Afghan gov’t, Taliban agree Islamic law to guide peace talks

Islamabad: Afghan government negotiators and the Taliban have agreed to have Islamic law and teachings guide them in peace talks now underway in Qatar, according to a document obtained on Thursday.

The document details a 21-point list of rules and procedures for the negotiations and sheds light on what the talks, which are taking place behind closed doors, actually look like. The warring sides signed the document last week in Doha, Qatar, where the US-brokered talks began in September and where the Taliban have for years maintained a political office.

Soon after their ceremonious start – the only part that was public – the talks hit an impasse until last week, when in a breakthrough, the two sides agreed on rules and procedures for the negotiations. The Associated Press on Thursday obtained a copy of that document.

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The breakthrough was significant as it meant the sides could soon start to negotiate issues that could end decades of fighting in Afghanistan and determine the country’s post-war future such as a cease-fire, what to do with armed Taliban fighters and militias loyal to warlords allied with the Kabul government. Constitutional changes and the rights of women and minorities are also expected to be on the agenda.

According to Afghans familiar with the talks in Doha, a critical sticking point was whether the deal the US signed with the Taliban in February would be the foundation for the Afghan-Taliban talks. The Afghans spoke on condition of anonymity to discuss the peace process.

The Taliban were adamant that it be a blueprint, but government negotiators were resistant as Kabul representatives were not party to the US-Taliban accord. That deal set out the guidelines for the eventual withdrawal of US and NATO troops from Afghanistan, ending America’s longest military engagement.

American troop levels in Afghanistan would be reduced to 2,500 by mid-January, according to US Gen. Mark Milley, chairman of the Joint Chiefs of Staff, after President Donald Trump recently decided to accelerate the troops withdrawal.

According to Milley, the smaller US force would operate from a couple of larger bases, along with several smaller ones, in order to continue its current missions of combatting extremist groups like al-Qaida and training and advising Afghan defense forces.

The U.S.-Taliban agreement from Feb. 29 also committed the Taliban to prevent any attacks against American interests in Afghanistan.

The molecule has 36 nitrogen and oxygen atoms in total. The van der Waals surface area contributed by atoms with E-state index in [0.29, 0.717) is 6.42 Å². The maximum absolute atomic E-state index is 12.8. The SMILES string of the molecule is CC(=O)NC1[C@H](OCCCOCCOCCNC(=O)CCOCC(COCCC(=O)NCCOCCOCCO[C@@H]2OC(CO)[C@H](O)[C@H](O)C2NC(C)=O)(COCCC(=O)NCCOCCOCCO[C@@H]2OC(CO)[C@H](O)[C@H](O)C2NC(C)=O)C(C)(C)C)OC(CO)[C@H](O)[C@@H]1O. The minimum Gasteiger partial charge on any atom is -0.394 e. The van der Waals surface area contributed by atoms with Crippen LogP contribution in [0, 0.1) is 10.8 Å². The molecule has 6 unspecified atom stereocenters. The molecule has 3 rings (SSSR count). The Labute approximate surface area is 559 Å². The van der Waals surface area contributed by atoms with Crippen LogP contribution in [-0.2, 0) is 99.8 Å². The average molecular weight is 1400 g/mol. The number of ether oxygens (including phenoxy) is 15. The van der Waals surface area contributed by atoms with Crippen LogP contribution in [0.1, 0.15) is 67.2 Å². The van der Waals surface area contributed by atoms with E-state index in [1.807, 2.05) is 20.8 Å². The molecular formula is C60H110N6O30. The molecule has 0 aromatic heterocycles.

Despite resistance by Afghan government negotiators, the U.S.-Taliban deal made it into the introduction part of the 21-point document on the rules and procedures for the Doha talks, after stating that Islamic law would be the foundation for the negotiations.

“Afghanistan’s honour and dignity lies in its Islamic identity and national unity,” the document says. “It’s only through the implementation of Islamic justice that Afghanistan can protect its sovereignty and avoid direct and indirect interference.”

The negotiations between the Afghan government and the Taliban are likely to be protracted and their outcome is far from certain, but Torek Farhadi, a former Afghan government adviser and political analyst, says that “everyone with reason is hoping for a power-sharing agreement.”

A power-sharing deal, one in which the Taliban would be part of the political mainstream in a post-war Afghan society, is the only solution that could protect the civilians from continuing to bear the brunt of the conflict, Farhadi said.

The 21-point list in Pashto and Dari – Afghanistan’s two official languages – warns warring sides against leaking documents or speaking to the media during the negotiations. It also calls for the negotiations to be conducted with honesty, sincerity and in good atmosphere.

It further urges mutual respect and decency to avoid mistrust.

Every meeting between the two sides in the talks will start and end with prayers, the document says, and when the two sides disagree, separate teams will be formed to find alternative solutions, including situations when religious interpretations are disputed. 

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